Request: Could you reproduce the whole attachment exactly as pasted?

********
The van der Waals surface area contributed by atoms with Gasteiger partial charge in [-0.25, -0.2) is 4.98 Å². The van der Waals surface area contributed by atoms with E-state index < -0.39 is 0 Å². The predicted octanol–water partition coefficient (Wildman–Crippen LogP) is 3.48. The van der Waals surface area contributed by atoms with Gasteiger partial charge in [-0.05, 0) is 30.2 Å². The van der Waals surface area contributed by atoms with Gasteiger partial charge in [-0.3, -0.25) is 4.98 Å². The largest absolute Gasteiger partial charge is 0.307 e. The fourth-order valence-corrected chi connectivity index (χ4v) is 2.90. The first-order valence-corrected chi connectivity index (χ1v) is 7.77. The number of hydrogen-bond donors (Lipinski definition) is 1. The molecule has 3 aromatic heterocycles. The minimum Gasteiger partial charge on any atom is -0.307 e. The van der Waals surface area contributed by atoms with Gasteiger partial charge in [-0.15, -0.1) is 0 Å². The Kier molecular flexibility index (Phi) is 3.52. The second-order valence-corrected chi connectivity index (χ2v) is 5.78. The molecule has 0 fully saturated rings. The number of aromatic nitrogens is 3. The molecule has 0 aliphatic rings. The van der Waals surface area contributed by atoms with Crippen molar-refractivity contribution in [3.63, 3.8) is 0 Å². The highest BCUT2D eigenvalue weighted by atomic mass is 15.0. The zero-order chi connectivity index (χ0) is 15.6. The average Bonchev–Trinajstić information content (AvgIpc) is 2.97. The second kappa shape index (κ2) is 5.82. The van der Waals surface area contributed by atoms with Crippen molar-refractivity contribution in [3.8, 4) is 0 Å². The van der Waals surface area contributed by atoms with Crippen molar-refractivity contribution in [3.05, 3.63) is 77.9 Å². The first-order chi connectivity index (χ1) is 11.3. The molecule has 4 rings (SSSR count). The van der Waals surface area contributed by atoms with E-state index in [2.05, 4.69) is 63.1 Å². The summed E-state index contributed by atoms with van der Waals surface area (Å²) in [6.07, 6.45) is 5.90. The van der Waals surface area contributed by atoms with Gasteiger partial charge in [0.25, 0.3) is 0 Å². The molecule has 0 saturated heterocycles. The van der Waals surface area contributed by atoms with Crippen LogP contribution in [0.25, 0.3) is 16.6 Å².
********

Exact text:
The van der Waals surface area contributed by atoms with Gasteiger partial charge in [-0.25, -0.2) is 4.98 Å². The van der Waals surface area contributed by atoms with E-state index < -0.39 is 0 Å². The predicted octanol–water partition coefficient (Wildman–Crippen LogP) is 3.48. The van der Waals surface area contributed by atoms with Gasteiger partial charge in [-0.05, 0) is 30.2 Å². The van der Waals surface area contributed by atoms with Gasteiger partial charge in [-0.3, -0.25) is 4.98 Å². The largest absolute Gasteiger partial charge is 0.307 e. The fourth-order valence-corrected chi connectivity index (χ4v) is 2.90. The first-order valence-corrected chi connectivity index (χ1v) is 7.77. The number of hydrogen-bond donors (Lipinski definition) is 1. The molecule has 3 aromatic heterocycles. The minimum Gasteiger partial charge on any atom is -0.307 e. The van der Waals surface area contributed by atoms with Gasteiger partial charge in [-0.15, -0.1) is 0 Å². The Kier molecular flexibility index (Phi) is 3.52. The second-order valence-corrected chi connectivity index (χ2v) is 5.78. The molecule has 0 fully saturated rings. The number of aromatic nitrogens is 3. The molecule has 0 aliphatic rings. The van der Waals surface area contributed by atoms with Crippen molar-refractivity contribution in [3.63, 3.8) is 0 Å². The highest BCUT2D eigenvalue weighted by atomic mass is 15.0. The zero-order chi connectivity index (χ0) is 15.6. The average Bonchev–Trinajstić information content (AvgIpc) is 2.97. The second kappa shape index (κ2) is 5.82. The van der Waals surface area contributed by atoms with Crippen molar-refractivity contribution in [3.8, 4) is 0 Å². The van der Waals surface area contributed by atoms with Crippen molar-refractivity contribution in [3.05, 3.63) is 77.9 Å². The first-order chi connectivity index (χ1) is 11.3. The molecule has 4 rings (SSSR count). The van der Waals surface area contributed by atoms with E-state index in [2.05, 4.69) is 63.1 Å². The summed E-state index contributed by atoms with van der Waals surface area (Å²) in [6.07, 6.45) is 5.90. The van der Waals surface area contributed by atoms with Gasteiger partial charge in [0.25, 0.3) is 0 Å². The molecule has 0 saturated heterocycles. The van der Waals surface area contributed by atoms with Crippen LogP contribution in [0.25, 0.3) is 16.6 Å².